The administration bought the stock from Gilead Sciences and plans to resell those to U.S. hospitals through September. State health departments will be allotted a supply of the drug based on their COVID-19 hospital burden, according to an HHS news release.
Azar said the medication will be distributed to CDPH and other state public health agencies, just as Gilead’s donated supplies of the drugs have been over the last two months.
Hospitals would now pay $3,200 per treatment course, the amount Gilead charges on a wholesale basis, HHS said in a news release. The cost would be passed along to Medicare, Medicaid and private insurers.
Minor League Baseball season officially canceled: No River Cats games
As Major League Baseball proceeds toward a shortened, 60-game season set to begin July 24 after mandatory COVID-19 testing Wednesday, there will be no Minor League Baseball season.
MiLB made the announcement Tuesday, after MLB decided it wouldn’t provide players to minor league affiliates during the pandemic.
The Pacific Coast League, the minor league in which the Sacramento River Cats play, had never canceled a season since in its history, dating back to 1903, though it had been suspended in the middle of one season due to World War I.
However, Maxson said the San Francisco Giants are considering Sutter Health Park as an alternate training site for their so-called “taxi squad.” The River Cats are the Giants’ minor-league affiliate.
Yuba-Sutter region faces spike, workplace outbreak
COVID-19 cases in the Yuba-Sutter region have increased, averaging 15 cases per day since June 22. The rates of the disease are significantly higher than in past months when average daily cases ranged from less than one to five.
Yuba-Sutter Health Officer Dr. Phuong Luu warned that the upward trend could lead to more deaths, saying it is “vitally important” that people follow health precautions to minimize the transmission of the virus.
“We know that living life amidst COVID-19 is a marathon, not a sprint,” Luu said.
Hospitalizations in the Yuba-Sutter region have also increased, with one case directly tied to an outbreak at a local manufacturing plant.
The workplace outbreak has led to five confirmed cases among employees and 15 confirmed cases among family members.
The region is facing a spike in confirmed cases due to the convergence of transmission among household members, transmission during social gatherings and transmission at essential businesses, according to Rachel Rosenbaum, a media and community relations specialist for Yuba County. Previously, these vectors of transmission were largely separate, but their recent convergence allows for further spread of the virus.
Public health officials encourage the public to use facial coverings and socially distance, especially during the upcoming 4th of July holiday.
Latest in Sacramento area: Nearly 4,800 infected, 103 dead
The four-county capital region has approached 4,800 lab-confirmed cases of COVID-19 in the roughly four months it has been spreading. Of those, at least 103 have died.
Sacramento County has reported 3,397 total infections and 68 fatalities from the disease, last updated Wednesday morning. Over 2,000 of those cases have come within capital city limits, according to the county dashboard. County health officials estimate 1,751 cases as “likely recovered,” which means health officials believe there are close to 1,600 active cases in Sacramento County.
Placer County now reports 724 infections and 11 total deaths, last updated Wednesday morning with 41 new cases after a record-smashing 40 cases Tuesday. Two deaths were reported last week after about a month with none. Placer had 14 confirmed cases in the hospital, with four of them in the ICU, as of the most recent update. Based on its dashboard, Placer estimates about 244 cases are active.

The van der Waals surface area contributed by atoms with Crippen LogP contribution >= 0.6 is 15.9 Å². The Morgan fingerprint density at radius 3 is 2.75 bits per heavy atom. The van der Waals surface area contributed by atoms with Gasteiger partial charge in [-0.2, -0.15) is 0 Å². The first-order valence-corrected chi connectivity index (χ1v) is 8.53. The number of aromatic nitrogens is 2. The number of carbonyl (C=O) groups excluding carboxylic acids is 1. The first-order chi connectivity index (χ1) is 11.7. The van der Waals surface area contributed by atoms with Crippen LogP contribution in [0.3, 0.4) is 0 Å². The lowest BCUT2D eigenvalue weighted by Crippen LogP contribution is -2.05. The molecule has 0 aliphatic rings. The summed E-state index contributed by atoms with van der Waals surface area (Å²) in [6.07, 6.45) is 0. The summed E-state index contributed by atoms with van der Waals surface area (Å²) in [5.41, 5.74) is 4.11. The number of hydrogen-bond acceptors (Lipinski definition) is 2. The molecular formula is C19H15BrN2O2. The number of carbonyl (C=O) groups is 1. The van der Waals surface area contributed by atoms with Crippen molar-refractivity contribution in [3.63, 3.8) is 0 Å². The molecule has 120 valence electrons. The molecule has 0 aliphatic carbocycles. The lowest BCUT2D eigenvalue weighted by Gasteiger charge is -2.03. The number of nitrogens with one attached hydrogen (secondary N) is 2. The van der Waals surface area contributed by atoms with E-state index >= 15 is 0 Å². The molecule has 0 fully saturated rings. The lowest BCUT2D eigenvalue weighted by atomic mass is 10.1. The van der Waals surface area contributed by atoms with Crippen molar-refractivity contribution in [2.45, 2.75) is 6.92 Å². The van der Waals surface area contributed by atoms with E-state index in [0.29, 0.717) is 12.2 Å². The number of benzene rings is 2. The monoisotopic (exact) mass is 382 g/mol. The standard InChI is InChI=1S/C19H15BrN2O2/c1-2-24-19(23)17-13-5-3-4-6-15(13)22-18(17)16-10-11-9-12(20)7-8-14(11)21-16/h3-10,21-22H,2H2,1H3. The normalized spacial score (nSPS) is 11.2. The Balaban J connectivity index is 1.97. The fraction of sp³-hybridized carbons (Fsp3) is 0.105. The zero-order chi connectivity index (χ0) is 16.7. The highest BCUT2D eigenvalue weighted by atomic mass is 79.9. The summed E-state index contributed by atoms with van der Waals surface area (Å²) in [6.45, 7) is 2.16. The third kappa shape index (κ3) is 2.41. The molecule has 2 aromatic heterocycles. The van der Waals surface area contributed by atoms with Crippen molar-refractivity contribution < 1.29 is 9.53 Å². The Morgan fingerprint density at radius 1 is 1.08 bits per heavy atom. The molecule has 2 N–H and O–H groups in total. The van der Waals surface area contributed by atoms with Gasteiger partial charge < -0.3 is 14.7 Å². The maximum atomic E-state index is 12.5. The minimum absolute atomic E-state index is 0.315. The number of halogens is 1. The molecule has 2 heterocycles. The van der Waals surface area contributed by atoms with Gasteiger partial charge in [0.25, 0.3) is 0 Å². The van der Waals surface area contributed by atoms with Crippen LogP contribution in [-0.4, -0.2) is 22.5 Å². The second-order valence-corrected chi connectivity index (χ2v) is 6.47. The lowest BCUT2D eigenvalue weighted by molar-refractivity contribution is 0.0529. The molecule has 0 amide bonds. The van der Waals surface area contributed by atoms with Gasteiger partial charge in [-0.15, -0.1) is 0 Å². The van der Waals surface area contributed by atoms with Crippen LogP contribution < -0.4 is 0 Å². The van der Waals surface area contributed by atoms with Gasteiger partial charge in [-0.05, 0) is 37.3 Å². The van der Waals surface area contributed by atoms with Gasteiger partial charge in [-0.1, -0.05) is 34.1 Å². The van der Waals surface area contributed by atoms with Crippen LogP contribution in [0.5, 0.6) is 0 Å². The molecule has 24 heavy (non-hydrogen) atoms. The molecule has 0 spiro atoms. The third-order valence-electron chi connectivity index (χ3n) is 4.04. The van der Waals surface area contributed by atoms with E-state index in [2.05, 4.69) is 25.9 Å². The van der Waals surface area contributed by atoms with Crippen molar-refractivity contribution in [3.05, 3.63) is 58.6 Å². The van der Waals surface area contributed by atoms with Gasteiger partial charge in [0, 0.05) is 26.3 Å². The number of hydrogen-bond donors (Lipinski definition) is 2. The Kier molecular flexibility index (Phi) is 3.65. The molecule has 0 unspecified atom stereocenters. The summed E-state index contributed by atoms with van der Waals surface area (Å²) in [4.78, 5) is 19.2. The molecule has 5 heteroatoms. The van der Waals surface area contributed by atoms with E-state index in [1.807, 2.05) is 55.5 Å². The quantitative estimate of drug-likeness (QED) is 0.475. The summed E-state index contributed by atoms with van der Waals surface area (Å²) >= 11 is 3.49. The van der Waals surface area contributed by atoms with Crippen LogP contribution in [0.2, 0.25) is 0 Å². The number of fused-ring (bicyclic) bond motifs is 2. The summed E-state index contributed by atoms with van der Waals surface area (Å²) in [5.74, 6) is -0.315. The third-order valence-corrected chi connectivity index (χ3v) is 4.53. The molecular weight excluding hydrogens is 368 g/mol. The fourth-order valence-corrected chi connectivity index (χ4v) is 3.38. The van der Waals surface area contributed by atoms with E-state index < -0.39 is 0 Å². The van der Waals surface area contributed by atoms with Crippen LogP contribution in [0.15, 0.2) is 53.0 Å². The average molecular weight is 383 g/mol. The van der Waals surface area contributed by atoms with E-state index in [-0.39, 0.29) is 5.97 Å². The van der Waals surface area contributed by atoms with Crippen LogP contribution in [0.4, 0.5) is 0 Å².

Yolo County saw a record-setting 29 new cases Wednesday, and now 555 have been infected and 24 have died in the county. The increase comes after 25 were infected Tuesday and 23 were infected Monday. Seventeen of the 24 fatalities have come at Stollwood Convalescent Hospital in Woodland, the site of an outbreak first reported in April.
El Dorado County has kept its numbers low, but as of Wednesday, 198 people have tested positive for the virus, and three people are currently in the hospital for COVID-19. No one has died from the virus there. The county on Monday reported 20 new COVID-19 cases that had accumulated over the weekend. On Tuesday afternoon, the county reported six new cases. About half of all cases stem from the Lake Tahoe region.
Sutter County has as of Tuesday afternoon a total of 190 coronavirus cases and three deaths, with four people currently hospitalized. The county on Monday reported four new cases from over the weekend. Yuba County, which has a case total of 75 and one death, reported six new cases Tuesday.
World numbers: 512,000 dead, including 128,000 in U.S.
More than 10.6 million people have tested positive for COVID-19 worldwide and over 514,000 have died, according to data maintained by Johns Hopkins University.
The U.S. accounts for more than 128,000 of those fatalities and 2.68 million total cases, roughly one-quarter of each global total.
Following the United States are Brazil at 60,000 deaths, the United Kingdom at nearly 44,000 dead, Italy at just under 35,000 fatalities, France at close to 30,000, Spain at over 28,000 and Mexico nearing 28,000 deaths.
What is COVID-19? How is the coronavirus spread?
Coronavirus is spread through contact between people within 6 feet of each other, especially through coughing and sneezing that expels respiratory droplets that land in the mouths or noses of people nearby. The CDC says it’s possible to catch the disease COVID-19 by touching something that has the virus on it, and then touching your own face, “but this is not thought to be the main way the virus spreads.”
Symptoms of the virus that causes COVID-19 include fever, cough and shortness of breath, which may occur two days to two weeks after exposure. Most develop only mild symptoms, but some people develop more severe symptoms, including pneumonia, which can be fatal. The disease is especially dangerous to the elderly and others with weaker immune systems.
Sacramento Bee reporters Rosalio Ahumada, Cathie Anderson, Jason Anderson, Tony Bizjak, Sophia Bollag, Molly Burke and Alexandra Yoon-Hendricks contributed to this report. Listen to our daily briefing: